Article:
More than fifty-five years later, this storyline clearly continues to resonate with us. Yet I’m concerned that we’re still on the crisis phase, and I think an important task for us right now is to direct as much imagination as possible toward creating new roles for ourselves — what, exactly, do we bring to the table that an algorithm doesn’t?
This semester, I’ve seen that professional anxiety directed especially toward Google. In my core introductory class, we were assigned a final paper on Stephen Levy’s 2011 In the Plex: How Google Thinks, Works, and Shapes our Lives, and were asked to discuss the ramifications of Google for librarianship. Although the book has a positive spin, my class focused, almost to a person, on negative aspects of Google: privacy, poor search skills, and more. Google absolutely has its problems, but I believe we cannot continue to use it as a labor-saving device on the back end while decrying it as an evil empire devaluing our work on the front end. I have a lot of ideas about how we can think about our relationship to Google a bit more productively, but this post is really meant as a brainstorm-starter. I want to hear from you about how we, as a profession, can build off Google’s successes and add real value to the services they provide. Please add your thoughts in the comments — I’ll be checking in as often as my work schedule allows to foster the conversation — and please also note that my words, as always, do not necessarily reflect the views of Hack Library School as a whole.
After reading through Sergey Brin and Larry Page’s 1998 article introducing Google (it’s a good read, and surprisingly accessible — I recommend checking it out) I fundamentally believe that Google developed to tackle the exact same problems that librarians are trying to handle right now: information overload, reliability, discoverability, and neutrality. They’ve got exponentially smarter people on it (sorry, but it’s true), and they’ve figured out how to make gobsmacking loads of money from it. Whatever Google’s problems may be, it’s hard not to admire that.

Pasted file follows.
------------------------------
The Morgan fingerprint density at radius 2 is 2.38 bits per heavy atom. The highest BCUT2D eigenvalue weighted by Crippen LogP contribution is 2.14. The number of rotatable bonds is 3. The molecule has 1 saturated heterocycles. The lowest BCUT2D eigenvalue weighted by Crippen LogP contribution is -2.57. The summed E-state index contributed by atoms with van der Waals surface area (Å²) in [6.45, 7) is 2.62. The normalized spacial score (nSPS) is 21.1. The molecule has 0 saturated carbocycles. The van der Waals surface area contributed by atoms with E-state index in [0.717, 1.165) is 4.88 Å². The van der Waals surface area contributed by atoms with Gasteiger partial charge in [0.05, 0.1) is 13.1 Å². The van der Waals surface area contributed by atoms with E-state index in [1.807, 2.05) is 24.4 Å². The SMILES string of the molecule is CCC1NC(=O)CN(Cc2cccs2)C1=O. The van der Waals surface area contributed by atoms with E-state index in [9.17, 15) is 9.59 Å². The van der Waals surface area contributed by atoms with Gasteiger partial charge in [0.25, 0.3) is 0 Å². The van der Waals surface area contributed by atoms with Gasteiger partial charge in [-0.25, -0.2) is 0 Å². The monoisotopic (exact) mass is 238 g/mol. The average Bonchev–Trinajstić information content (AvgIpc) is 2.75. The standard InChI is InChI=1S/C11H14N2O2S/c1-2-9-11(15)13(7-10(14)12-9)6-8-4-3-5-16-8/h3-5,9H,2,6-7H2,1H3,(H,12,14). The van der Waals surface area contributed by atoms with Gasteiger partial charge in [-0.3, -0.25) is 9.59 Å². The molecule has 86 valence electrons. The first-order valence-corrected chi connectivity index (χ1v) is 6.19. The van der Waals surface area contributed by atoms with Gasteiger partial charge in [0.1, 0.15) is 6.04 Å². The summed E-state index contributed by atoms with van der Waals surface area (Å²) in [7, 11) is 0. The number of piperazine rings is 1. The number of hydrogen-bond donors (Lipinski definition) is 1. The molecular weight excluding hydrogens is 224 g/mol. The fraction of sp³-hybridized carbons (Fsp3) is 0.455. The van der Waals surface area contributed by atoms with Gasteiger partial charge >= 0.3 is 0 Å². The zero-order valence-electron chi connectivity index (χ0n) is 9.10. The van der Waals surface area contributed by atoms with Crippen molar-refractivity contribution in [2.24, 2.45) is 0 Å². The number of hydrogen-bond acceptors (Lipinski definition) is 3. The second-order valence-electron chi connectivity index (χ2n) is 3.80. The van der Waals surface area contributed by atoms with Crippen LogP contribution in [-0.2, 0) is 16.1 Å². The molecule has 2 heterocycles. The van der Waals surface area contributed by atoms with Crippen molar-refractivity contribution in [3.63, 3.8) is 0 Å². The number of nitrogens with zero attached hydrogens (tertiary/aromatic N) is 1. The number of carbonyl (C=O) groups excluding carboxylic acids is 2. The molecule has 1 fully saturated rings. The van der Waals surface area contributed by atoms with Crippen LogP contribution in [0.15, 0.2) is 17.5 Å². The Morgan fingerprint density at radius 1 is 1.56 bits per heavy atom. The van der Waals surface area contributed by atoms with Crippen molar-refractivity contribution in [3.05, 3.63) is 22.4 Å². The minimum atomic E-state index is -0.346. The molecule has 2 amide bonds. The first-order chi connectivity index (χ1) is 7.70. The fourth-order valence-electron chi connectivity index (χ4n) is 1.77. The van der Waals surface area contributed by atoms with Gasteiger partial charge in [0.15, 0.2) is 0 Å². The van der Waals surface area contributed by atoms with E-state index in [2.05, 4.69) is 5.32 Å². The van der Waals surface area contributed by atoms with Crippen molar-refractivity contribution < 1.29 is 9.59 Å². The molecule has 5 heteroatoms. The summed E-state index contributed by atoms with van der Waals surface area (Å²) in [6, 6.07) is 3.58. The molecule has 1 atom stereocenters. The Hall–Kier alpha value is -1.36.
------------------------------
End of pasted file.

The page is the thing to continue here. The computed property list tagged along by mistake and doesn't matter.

08/11/2013 § 8 Comments
Hello Hack Library School readers! I’m excited to introduce myself with a topic very near and dear to my heart: managing volunteers.
In 2011, after finishing my MA, I found myself at a bit of a crossroads and needed to do something different and interesting while I figured out what was next. So I started a year-long AmeriCorps placement with an arts education nonprofit, helping administer three volunteer programs. I did everything from the nitty-gritty of event RSVPs and answering questions about the application process to big-picture reevaluations of the entire volunteer recruitment and screening system. Although none of these skills are taught in my MLIS program, I can already tell that they’ll be among the most valuable skills in my professional toolkit.
Much of the recent debate about unpaid internships can also be applied to volunteering; it can provide valuable experience for volunteers and build capacity for organizations. Plus, it often just feels really good. But when volunteering becomes an expectation or prerequisite for moving ahead in a field, or when administrators use volunteers to replace professional staff, thorny ethical issues arise. Despite these concerns, though, volunteering remains an important part of our civic and cultural landscape, and my guess is that it’s here to stay.
So I’m not here to tell you that volunteering is inherently good or bad for the profession, or to tell you that you should or should not volunteer as an MLIS student. I am absolutely here to tell you that you will need to manage volunteers at some point in your career, and that your MLIS program most likely will not equip you to do so. Volunteers are a long-term investment for your organization, and without some forethought and infrastructure, neither you nor your volunteers will be satisfied. So here are some basics you’ll want to keep in mind as you get started: